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Consumption Dynamics During the Great Recession

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  • Joseph Vavra

    (University of Chicago)

  • David Berger

    (Yale University)

Abstract

Business cycle models typically abstract from the distinction between durable and non-durable consumption. However, in the 2007 recession, durable expenditures fell by three times as much as GDP while non-durable expenditures fell by slightly less than GDP. We show that simple extensions of business cycle models (both with and without complete markets) that assume frictionless durable adjustment are no more successful at matching the behavior of consumption, as they imply a decline in durable expenditures that is too large and a decline in non-durable expenditures that is too small, relative to the recession. Motivated by micro evidence, we introduce fixed costs of durable adjustment into the incomplete markets model and show that the model is able to match the behavior of consumption in the most recent recession. Fixed costs dampen the volatility of durable expenditures and amplify the volatility of non-durable expenditures, as a large fraction of households hold wealth in illiquid durables. In addition, the model implies non-linear dynamics that are in line with time-series data: durable expenditures respond more strongly to shocks during booms than during recessions. Finally, we provide additional evidence that supports our model: using micro panel data we show that households with a large fraction of wealth in durables are less able to insure against income shocks.

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Bibliographic Info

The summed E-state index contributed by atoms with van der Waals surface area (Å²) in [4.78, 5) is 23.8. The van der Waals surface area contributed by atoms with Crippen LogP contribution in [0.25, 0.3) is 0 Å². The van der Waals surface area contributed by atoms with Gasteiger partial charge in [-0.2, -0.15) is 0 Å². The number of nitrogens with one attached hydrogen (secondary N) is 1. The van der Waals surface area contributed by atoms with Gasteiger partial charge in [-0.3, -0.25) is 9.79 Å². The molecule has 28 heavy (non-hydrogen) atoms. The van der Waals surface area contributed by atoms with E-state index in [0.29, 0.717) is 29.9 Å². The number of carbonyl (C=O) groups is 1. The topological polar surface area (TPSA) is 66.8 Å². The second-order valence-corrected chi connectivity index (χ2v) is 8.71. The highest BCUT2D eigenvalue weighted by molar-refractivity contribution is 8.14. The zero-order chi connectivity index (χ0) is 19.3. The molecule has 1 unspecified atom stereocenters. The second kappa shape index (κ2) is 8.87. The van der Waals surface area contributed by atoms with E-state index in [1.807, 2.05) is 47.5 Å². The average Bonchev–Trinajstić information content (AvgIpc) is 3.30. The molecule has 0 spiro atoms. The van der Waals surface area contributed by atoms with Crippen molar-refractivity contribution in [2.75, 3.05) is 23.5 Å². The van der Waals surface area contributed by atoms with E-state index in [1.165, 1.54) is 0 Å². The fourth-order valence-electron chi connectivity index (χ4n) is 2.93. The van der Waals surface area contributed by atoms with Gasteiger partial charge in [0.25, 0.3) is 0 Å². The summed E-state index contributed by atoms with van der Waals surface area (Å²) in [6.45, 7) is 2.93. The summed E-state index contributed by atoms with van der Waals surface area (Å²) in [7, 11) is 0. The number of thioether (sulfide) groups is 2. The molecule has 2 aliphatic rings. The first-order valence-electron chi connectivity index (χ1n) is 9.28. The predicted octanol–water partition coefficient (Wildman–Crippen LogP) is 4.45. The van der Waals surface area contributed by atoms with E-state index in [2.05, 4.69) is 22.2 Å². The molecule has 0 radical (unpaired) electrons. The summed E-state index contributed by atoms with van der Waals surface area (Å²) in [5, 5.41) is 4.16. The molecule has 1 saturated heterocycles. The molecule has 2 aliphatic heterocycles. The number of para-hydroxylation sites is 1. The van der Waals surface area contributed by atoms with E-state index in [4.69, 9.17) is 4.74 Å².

Paper provided by Society for Economic Dynamics in its series 2012 Meeting Papers with number 109.

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Date of creation: 2012
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Handle: RePEc:red:sed012:109

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  1. repec:fth:coluec:465 is not listed on IDEAS
  2. Matteo Iacoviello & Marina Pavan, 2009. "Housing and Debt Over the Life Cycle and Over the Business Cycle," Boston College Working Papers in Economics 723, Boston College Department of Economics, revised 19 Sep 2011.
  3. Ben S. Bernanke, 1982. "Adjustment Costs, Durables, and Aggregate Consumption," NBER Working Papers 1038, National Bureau of Economic Research, Inc.
  4. Bajari, Patrick & Chan, Phoebe & Krueger, Dirk & Miller, Daniel, 2010. "A Dynamic Model of Housing Demand: Estimation and Policy Implications," CEPR Discussion Papers 7911, C.E.P.R. Discussion Papers.
  5. R?diger Bachmann & Ricardo J. Caballero & Eduardo M. R. A. Engel, 2013. "Aggregate Implications of Lumpy Investment: New Evidence and a DSGE Model," American Economic Journal: Macroeconomics, American Economic Association, vol. 5(4), pages 29-67, October.
  6. Martin Browning & Thomas Crossley, 2003. "Shocks, Stocks and Socks," Department of Economics Working Papers 2003-07, McMaster University.
  7. Maria J. Luengo-Prado, 2004. "Durables, Nondurables, Down Payments and Consumption Excesses," Macroeconomics 0408006, EconWPA.
  8. Tauchen, George, 1986. "Finite state markov-chain approximations to univariate and vector autoregressions," Economics Letters, Elsevier, vol. 20(2), pages 177-181.
  9. Antonia Díaz & Maria Jose Luengo-Prado, 2006. "The Wealth Distribution With Durable Goods," Economics Working Papers we067027, Universidad Carlos III, Departamento de Economía.
  10. Kaplan, Greg & Violante, Giovanni L, 2011. "A Model of the Consumption Response to Fiscal Stimulus Payments," CEPR Discussion Papers 8562, C.E.P.R. Discussion Papers.
  11. Greg Kaplan & Giovanni L. Violante, 2009. "How Much Consumption Insurance Beyond Self-Insurance?," NBER Working Papers 15553, National Bureau of Economic Research, Inc.
  12. John V. Leahy & Joseph Zeira, 2000. "The Timing of Purchases and Aggregate Fluctuations," NBER Working Papers 7672, National Bureau of Economic Research, Inc.
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Cited by:
  1. Joseph Vavra & David Berger, 2013. "Pass-through Across Products and Time," 2013 Meeting Papers 452, Society for Economic Dynamics.
  2. Silvana Tenreyro & Gregory Thwaites, 2013. "Pushing on a string: US monetary policy is less powerful in recessions," Discussion Papers 1301, Centre for Macroeconomics (CFM).

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